What Thanksgiving Dinner Can Teach Us About Great Interior Design

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Thanksgiving is synonymous with family, football, lots of delicious food and, of course, feeling grateful for the people and things we have in our lives. When you stop to think about it, this traditional American holiday (and in particular, the dinner) can teach us quite a bit about what makes great interior design. Let’s see how.

Main Course and Sides: The Secret of Colors

Traditional thanksgiving dinners feature a main course, usually turkey, along with a bunch of different side dishes like mashed potatoes, yams, cranberry sauce, peas and others. When you think of colors in home décor, they work in similar ways: you have a main color and several accent and contrasting colors to match it.

Just as with Thanksgiving dishes, there are many flavours to color palettes. You can use dark or bright shades, make it warm or keep it cool. You can also mix it up for a more eclectic experience. No matter your tastes, you can play with colors in traditional or more personal ways.

Community and Family: The Meaning of Home Décor

The meaning of Thanksgiving is being grateful for everything you have, especially family and your community. Humans are inherently social animals; we accomplish much more by cooperation than by competition.

Good home décor should foster the same kind of feeling: somewhere where a family can grow and learn together, where they feel safe and loved. Home décor is about comfort and style, about expressing your personality but also your aspirations.

There are many strategies to make your home more cozy and welcoming. Using soft textures and warm colors, keeping community rooms free of distractions and using circular shapes help. It’s all about encouraging people to talk and share; warm colors like yellow and orange encourage self-expression; cool blues and purples keep people calm. Avoid stark color constrasts, pointy angles and strange materials; these things will make a room alienating.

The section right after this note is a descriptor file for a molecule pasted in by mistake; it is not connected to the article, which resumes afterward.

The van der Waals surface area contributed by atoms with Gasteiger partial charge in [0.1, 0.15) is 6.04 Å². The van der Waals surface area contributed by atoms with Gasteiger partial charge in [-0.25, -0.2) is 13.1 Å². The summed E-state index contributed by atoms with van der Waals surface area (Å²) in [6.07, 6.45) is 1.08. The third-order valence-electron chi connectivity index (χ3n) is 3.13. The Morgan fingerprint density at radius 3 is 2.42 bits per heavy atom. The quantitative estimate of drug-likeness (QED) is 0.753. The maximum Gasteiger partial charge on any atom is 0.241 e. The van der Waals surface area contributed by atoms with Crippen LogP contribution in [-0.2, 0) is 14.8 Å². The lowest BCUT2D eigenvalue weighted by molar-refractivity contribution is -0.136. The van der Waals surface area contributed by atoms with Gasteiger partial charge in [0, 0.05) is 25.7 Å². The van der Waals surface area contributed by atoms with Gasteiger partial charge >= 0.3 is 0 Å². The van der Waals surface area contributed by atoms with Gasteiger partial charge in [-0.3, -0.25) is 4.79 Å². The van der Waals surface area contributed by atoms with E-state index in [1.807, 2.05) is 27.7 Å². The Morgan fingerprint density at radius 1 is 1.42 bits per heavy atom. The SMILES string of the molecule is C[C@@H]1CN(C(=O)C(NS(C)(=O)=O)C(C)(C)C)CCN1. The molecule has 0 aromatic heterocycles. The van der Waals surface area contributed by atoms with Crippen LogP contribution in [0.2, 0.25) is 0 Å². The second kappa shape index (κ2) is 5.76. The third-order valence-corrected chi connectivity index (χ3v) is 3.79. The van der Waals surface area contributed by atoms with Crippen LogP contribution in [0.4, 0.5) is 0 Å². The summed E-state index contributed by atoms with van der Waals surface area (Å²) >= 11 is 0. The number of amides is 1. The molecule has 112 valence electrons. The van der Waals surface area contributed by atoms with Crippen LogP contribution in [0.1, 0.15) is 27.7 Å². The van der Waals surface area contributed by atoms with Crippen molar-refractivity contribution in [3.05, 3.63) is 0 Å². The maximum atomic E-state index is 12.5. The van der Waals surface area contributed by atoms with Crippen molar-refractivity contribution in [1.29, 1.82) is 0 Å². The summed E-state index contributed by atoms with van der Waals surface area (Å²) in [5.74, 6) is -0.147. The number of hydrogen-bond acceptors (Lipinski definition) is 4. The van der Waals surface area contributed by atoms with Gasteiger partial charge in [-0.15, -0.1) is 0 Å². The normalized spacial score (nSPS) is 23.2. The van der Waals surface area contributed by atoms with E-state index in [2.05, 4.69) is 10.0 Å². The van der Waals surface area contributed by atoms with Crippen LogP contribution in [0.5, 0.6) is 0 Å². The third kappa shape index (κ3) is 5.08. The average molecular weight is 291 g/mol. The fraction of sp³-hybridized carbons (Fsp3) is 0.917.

Contrasting Flavours: Don’t Be Boring!

There is nothing more boring than a meal that always tastes the same. When the turkey tastes like potatoes and like the gravy, there isn’t much left to enjoy. The same could be said about home décor.

Although liking a color is fine, using a single shade for your design can quickly become grating to the eye. Your mind needs variety and contrast to avoid getting bored. Thinking about this ahead of time will help you plan your next décor makeover.

Choosing a good color palette is a great beginning, but don’t stop there! You can also contrast textures and shapes. If your lamps are round and smooth, choose square tables. If your couches are covered in leather, have soft wool cushions and throws on them. If you have high shelves for books, keep the coffee table low. Adding contrast to your décor will make it less boring over time, maximizing your investment.

In the End, It’s About Enjoying Yourself

We hope that your Thanksgiving is all about fun, family and enjoying life. It’s easier to be thankful for things that you actually enjoy, isn’t it? We could say the same about home décor.

Our final advice for today is simple: get things you like. Too many people use home décor as a status symbol, as a way to say “I’m clever! Look at my pretty living room!”, and yet don’t really enjoy spending time in the room. We would rather you decorate your home with things you love, things that speak to you, things that make you say “I want to stay here FOREVER!”

If it makes you break décor rules, then go ahead. As far as we know, there isn’t a home décor police waiting to arrest you for crimes against good taste. So go ahead and get what you like. After all, what’s the point of a well-decorated home if no one enjoys it?

From everyone at BuildDirect, we wish you a happy Thanksgiving!

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Anabelle Bernard Fournier

Anabelle is a freelance writer, writing teacher and blogger. She spends a lot of time at home, so she likes to make sure that it's cozy and nice, especially in her reading nook. In her free time, Anabelle knits, walks and learns how to write stories.